- Diagrams.net: Saves to Google Workspace. This is one of my favorite, free tools for creating concept maps, as well as diagrams. Get started with Diagrams.net via app.diagrams.net.
- yED Live: This easy-to-use diagramming and mapping tool is available as free, open source. You can run a program on your Windows computer or access it via a web browser. It is incredibly versatile and saves to Google Drive. yEd Live makes it a simple matter to share your creations with others.
- Cmap Cloud: This venerable desktop mapping tool has made the jump to the cloud in this version. Like yED Live, it offers simple functionality as a cross-platform and browser-based tool. Unfortunately, it lacks saving to Google Drive and student account creation. Educators may still want to try out this tool for academics. Watch some videos to get started.
- Visual Paradigm Online: With no limits on use, this free tool has a lot to offer educators. Like the others on this list, Google Drive integration is built in, as is collaboration. You can make quite a bit before you run into the “Upgrade Required” message for some diagrams. This isn’t dis-similar to some infographic tools, offering a rudimentary creative space.
- Creately Diagrams: Similar to Lucidchart, you will need to pay for this diagram tool. It has a lot to offer, of course, at a cost. You can start for free to make fantastic concept maps, hierarchies of ideas, and more. It also features thousands of templates and shapes you can use for inspiration.
Need a bonus tool to explore and have money to burn? Check out Lucidchart Diagrams. Like Diagrams.net, you can create flow charts, mind maps, and more. Unlike other solutions on this list, you will need to pay for it at some point (prices vary).
Created in Cmap Cloud
Common to each tool is the ability to export diagrams and concept maps to PDF, PNG, and JPG formats. You will find that creating diagrams is quite easy. Here are a few more features you may want to keep an eye out for:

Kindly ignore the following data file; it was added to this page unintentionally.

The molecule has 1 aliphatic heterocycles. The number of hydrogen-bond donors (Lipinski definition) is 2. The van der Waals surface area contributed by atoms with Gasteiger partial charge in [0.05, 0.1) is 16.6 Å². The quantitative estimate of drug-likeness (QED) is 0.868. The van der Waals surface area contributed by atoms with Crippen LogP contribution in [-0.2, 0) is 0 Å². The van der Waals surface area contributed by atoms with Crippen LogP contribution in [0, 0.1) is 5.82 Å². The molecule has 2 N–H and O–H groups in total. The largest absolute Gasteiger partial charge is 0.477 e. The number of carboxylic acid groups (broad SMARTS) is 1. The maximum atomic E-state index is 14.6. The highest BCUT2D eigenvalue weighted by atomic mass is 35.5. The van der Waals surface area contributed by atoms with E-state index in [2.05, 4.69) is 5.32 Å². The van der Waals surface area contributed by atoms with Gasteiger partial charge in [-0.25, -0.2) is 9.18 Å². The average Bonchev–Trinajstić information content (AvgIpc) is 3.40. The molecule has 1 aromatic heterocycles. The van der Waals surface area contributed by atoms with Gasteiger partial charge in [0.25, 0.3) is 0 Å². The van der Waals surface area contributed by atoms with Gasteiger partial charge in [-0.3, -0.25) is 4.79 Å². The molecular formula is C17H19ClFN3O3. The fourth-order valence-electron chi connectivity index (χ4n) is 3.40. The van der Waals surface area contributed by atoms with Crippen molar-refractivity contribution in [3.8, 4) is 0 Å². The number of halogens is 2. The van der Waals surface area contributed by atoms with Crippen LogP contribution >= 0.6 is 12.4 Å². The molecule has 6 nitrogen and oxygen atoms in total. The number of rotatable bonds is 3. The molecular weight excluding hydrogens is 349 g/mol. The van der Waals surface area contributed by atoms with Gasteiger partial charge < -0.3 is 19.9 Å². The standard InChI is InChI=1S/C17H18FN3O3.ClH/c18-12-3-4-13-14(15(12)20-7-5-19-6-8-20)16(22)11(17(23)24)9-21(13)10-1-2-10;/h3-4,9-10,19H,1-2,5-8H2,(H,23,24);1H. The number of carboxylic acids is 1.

- The ability to insert shapes and images
- An ample template library of diagrams, maps, flowcharts
- The ability to align or reshape shapes
- Easy modification of shapes based on inserted text
As you explore the different tools, keep in mind the guiding questions. How can each of these tools support student learning and metacognitive self-talk?
Here’s a quick infographic you can share with others. Have fun. Be sure to let me know if you decide to share online. Add these tags #TCEA @mGuhlin
Get the PDF version for printing
Miguel, I continue to wait for someone at TCEA to advocate for student safety when sharing the wonderful resources that the authors in this blog share. Yes, they are good resources and many are grateful for the sharing. However, too many sheeple see a shared resource and assume they can use it with students. There are software consortiums within Texas and the country that share the Data Security process they’ve gone through for some vendors, but that just does not seem to be well known enough or used rarely by districts or teachers.
Ooops, I vented. Sorry. In short, could the TCEA Blog become the national leader in educating the teacher-readers when it comes to sharing digital resources? Perhaps an icon for Consortium-approved for student use, or must be 18 yrs or must be 13 yrs to use, or Requires parent permission, etc? Perhaps making educators more aware that just having students click the Join With Google button does not necessarily mean that the permission is being given to a data-safe vendor?
Thanks for continuing to be a leader within TCEA and have a great new year. -Howard
Thanks for sharing your opinion. Howard, have you considered building your own platform and allying with Student Privacy Pledge folks to further your perspective? In that way you can do your own work in identifying privacy violators or call out organizations that fail to adhere to your perspective.
Wishing you well,